IMO, the number of distributions has been growing substantially, but the number of forks has not. The question in my mind is: Do we really want to continue to follow the direction of the current entity managing the development of PHP-Nuke or can we do a better job?

Some corollary questions that may help to clarify: Can we contribute to the development of PHP-Nuke's core? Are the mechanisms (CVS, official support forums, roadmap, etc.) in place to support true open source development? If there is any doubt, I think Chatserv can best answer these, based on his experiences.

If we submit to continuing support for the current system (i.e. we don't care to, don't want to, and / or don't believe we can do it better), then we should accept the conditions that go with that. Accepting those conditions under these circumstances, where the only official mechanism for support, contributions, etc., is "an email if you know my address," means that repeated complaints in unofficial (at least as far as the official development project is concerned) forums like Raven's seems pointless.

In simpler terms, we should put up (do something) or shut up. If we choose to do something, managing the development of the source ourselves (i.e. forking or creating a completely new system) seems like the only alternative. Raven's been down the path of developing a completely new system, and Bob Marion, DJMaze, and others have been down the fork path. DJ has provided some great advice on the fork path. Although behind the scenes, Bob has also given some great input and assistance. My initial thought was to evolve from distribution to fork to a new system. Yes, it's been done before (see the transformation of CPGNuke to Dragonfly), but it's worth considering since it could be a path to the nirvana that is Raven's vision. At the least, we can end the constant patching, repatching, and recovering from attacks due to lack of security and focus on the improvements that matter to the community.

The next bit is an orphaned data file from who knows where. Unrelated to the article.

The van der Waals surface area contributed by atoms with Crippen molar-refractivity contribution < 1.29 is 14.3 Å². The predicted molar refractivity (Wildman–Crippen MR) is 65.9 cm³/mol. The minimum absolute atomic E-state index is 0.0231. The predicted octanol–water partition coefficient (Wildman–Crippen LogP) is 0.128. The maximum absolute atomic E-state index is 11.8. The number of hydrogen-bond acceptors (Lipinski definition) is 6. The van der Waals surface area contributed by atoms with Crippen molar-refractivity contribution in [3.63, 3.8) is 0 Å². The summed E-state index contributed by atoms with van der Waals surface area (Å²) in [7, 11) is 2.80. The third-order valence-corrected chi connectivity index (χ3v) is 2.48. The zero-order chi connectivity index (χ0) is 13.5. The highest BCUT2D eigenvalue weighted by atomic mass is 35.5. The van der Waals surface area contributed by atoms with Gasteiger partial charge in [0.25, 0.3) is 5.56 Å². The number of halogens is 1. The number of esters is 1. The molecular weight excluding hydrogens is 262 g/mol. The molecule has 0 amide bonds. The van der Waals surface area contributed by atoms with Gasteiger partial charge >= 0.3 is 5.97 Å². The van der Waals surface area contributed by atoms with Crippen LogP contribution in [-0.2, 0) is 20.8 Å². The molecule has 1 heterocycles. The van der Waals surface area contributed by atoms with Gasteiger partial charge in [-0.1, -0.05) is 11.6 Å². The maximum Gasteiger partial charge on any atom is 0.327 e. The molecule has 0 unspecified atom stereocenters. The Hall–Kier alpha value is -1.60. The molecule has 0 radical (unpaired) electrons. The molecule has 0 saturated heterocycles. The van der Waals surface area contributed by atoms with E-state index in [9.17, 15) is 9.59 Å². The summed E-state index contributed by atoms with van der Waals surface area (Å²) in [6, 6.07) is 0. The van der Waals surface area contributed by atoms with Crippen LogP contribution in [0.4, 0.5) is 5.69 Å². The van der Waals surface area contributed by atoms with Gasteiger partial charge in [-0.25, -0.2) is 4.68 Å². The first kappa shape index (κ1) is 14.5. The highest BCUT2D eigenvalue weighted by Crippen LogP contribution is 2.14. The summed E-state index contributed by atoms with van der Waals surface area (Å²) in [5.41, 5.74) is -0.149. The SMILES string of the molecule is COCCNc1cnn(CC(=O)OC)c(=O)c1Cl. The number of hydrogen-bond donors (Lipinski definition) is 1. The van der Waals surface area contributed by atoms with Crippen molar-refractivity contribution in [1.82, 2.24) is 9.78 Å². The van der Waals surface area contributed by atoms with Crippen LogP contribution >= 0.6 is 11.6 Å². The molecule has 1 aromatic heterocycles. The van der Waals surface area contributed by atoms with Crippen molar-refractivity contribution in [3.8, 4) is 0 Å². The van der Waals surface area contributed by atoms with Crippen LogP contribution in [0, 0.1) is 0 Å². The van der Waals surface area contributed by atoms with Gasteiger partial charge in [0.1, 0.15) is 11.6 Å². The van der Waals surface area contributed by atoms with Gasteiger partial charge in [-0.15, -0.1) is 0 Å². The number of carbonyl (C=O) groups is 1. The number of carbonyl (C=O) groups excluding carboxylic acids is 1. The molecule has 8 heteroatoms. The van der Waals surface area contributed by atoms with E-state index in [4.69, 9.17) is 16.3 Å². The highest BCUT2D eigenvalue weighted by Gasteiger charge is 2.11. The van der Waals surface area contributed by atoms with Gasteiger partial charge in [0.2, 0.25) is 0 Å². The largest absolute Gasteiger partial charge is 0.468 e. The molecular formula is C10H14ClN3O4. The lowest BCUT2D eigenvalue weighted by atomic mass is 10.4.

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Raven
PostPosted: Mon Sep 19, 2005 10:28 am Reply with quote

Well said! One of the main failures of many forks is ego. I don't think I need to explain at all. Kevin, I was not aware until recently (at least that I can remember) that you were in process on one. So, I can't comment on it. I would suggest that you and Steph, at the very least, put your heads together and come out with a single base. I have already replied to Steph with my thoughts on a possible approach - very high level. I will post it in the Staff boards when I get a chance.
 
kguske
PostPosted: Mon Sep 19, 2005 11:13 am Reply with quote

Agreed. I've used my own distribution for some time (like most people who support multiple sites), but when I gutted most of the standard modules and rewrote, replaced or tweaked many of the core functions, I realized that, though compatible with Nuke, it wasn't Nuke anymore. I could no longer just patch code by replacing stuff, though admittedly, the goal is not to NEED to do that!